Four years of suffering after WWI and tensions between the social classes set the scene for the end of Germany’s monarchy and the birth of the Weimar Republic.
By Robert A. Selig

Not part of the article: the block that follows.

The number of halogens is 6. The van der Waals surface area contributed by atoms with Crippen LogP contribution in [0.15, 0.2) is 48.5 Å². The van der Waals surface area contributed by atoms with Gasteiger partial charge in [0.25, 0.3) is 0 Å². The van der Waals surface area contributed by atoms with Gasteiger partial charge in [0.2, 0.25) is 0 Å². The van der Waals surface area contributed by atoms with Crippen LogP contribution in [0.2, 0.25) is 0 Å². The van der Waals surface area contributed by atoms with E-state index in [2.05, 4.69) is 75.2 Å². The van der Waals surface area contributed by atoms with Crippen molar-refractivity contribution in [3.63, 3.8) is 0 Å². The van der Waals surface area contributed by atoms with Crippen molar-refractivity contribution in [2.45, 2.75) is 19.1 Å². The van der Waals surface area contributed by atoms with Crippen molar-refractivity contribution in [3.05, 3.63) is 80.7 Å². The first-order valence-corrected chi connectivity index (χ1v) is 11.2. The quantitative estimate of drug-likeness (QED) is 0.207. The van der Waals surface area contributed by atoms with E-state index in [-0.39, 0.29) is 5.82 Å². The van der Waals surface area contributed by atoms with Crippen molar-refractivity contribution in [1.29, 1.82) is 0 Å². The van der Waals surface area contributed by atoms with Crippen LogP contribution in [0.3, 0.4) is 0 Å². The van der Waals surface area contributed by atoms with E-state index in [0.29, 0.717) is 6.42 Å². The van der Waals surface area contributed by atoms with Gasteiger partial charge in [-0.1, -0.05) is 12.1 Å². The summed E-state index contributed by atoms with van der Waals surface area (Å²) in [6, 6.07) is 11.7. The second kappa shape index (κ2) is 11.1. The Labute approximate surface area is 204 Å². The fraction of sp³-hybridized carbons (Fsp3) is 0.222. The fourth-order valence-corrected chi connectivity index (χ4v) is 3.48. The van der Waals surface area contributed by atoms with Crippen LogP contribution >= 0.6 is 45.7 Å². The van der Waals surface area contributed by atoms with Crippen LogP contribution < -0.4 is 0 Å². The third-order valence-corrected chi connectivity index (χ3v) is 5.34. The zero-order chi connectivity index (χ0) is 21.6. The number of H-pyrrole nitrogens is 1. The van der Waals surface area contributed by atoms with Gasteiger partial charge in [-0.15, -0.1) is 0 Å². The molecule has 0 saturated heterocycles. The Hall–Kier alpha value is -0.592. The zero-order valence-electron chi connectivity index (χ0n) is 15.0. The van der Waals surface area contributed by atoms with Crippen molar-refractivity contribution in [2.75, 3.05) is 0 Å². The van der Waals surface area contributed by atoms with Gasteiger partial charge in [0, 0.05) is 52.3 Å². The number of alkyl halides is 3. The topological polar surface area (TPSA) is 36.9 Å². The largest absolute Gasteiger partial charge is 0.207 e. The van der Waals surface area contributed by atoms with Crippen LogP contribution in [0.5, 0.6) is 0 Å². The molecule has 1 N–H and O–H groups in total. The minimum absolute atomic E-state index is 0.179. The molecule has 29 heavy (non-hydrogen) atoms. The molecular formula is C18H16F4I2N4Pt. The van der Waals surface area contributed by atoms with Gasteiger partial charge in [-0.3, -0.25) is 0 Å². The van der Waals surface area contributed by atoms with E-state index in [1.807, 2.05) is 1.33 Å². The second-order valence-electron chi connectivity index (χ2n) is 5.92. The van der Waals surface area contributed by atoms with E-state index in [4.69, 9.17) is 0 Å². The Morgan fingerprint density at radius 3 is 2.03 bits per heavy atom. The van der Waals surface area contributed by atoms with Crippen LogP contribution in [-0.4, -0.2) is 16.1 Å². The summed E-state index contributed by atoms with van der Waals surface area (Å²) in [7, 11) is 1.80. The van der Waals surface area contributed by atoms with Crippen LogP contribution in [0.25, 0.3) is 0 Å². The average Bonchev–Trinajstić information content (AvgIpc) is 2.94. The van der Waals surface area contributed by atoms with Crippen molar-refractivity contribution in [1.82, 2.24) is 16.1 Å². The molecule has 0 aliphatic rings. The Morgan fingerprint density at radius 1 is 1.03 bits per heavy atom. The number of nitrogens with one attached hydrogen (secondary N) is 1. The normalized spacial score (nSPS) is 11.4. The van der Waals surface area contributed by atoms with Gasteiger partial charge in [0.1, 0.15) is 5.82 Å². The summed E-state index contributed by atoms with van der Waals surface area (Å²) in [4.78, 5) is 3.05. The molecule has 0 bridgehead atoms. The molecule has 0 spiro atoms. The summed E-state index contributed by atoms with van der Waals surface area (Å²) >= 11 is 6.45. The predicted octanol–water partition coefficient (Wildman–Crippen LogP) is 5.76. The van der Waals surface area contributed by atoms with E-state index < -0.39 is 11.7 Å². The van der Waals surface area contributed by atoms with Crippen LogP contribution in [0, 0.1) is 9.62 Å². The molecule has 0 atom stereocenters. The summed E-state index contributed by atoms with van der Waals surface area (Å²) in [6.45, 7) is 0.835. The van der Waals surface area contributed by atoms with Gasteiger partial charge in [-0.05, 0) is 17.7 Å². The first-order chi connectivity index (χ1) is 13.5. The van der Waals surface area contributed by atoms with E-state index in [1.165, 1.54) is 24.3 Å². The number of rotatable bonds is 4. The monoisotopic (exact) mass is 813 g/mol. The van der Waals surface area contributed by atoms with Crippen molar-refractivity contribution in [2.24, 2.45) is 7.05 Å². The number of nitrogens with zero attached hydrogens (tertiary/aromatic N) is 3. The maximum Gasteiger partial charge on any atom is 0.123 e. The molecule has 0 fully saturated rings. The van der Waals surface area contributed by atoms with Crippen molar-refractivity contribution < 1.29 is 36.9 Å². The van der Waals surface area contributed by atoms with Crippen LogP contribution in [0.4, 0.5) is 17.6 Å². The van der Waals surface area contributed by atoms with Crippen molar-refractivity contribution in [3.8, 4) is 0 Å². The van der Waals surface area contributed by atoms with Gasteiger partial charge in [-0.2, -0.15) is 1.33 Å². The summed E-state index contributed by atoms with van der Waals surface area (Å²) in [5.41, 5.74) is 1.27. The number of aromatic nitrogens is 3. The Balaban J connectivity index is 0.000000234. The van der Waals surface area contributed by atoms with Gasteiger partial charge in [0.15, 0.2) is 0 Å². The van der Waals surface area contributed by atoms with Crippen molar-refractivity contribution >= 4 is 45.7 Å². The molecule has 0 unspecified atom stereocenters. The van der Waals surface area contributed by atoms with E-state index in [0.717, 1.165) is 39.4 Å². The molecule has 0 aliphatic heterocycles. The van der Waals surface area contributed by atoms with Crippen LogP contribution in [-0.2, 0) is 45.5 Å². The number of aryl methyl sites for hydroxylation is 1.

Unrest of sailors in Wilhelmshaven during the night of 29 to 30 October 1918 set in motion a revolutionary movement which swept away (within a few short weeks) states and dynasties as young as Bismarck’s Empire of 1871, and as old as the Wittelsbach dynasty, which had ruled Bavaria since 1180 AD. In the morning of 9 November 1918, Prince Max von Baden (1867-1929), Imperial Chancellor and Minister President of Prussia since 3 October 1918, announced the abdication of Emperor William II (1859/1888-1918/1941) without any legal authorization to do so. Later that day, and again in an unconstitutional manner, Max von Baden resigned his offices and appointed Friedrich Ebert (1871-1925), Co-Chairman of the Social Democratic Party of Germany (SPD) as his successor. Around 4 p.m. still on 9 November 1918, Staatssekretär Philipp Heinrich Scheidemann (1865-1939), joint chairman of the SPD with Ebert, proclaimed, against the will of Ebert, who wanted to continue governing in cooperation with the old powers, a German Republic from a balcony of the Reichstag in Berlin. Scheidemann’s proclamation had been an attempt to pre-empt the proclamation of a Free Socialist Republic by Karl Liebknecht (1871-1919), co-founder in 1914 of the extra-parliamentary far-left Spartakusbund, which occurred two hours later.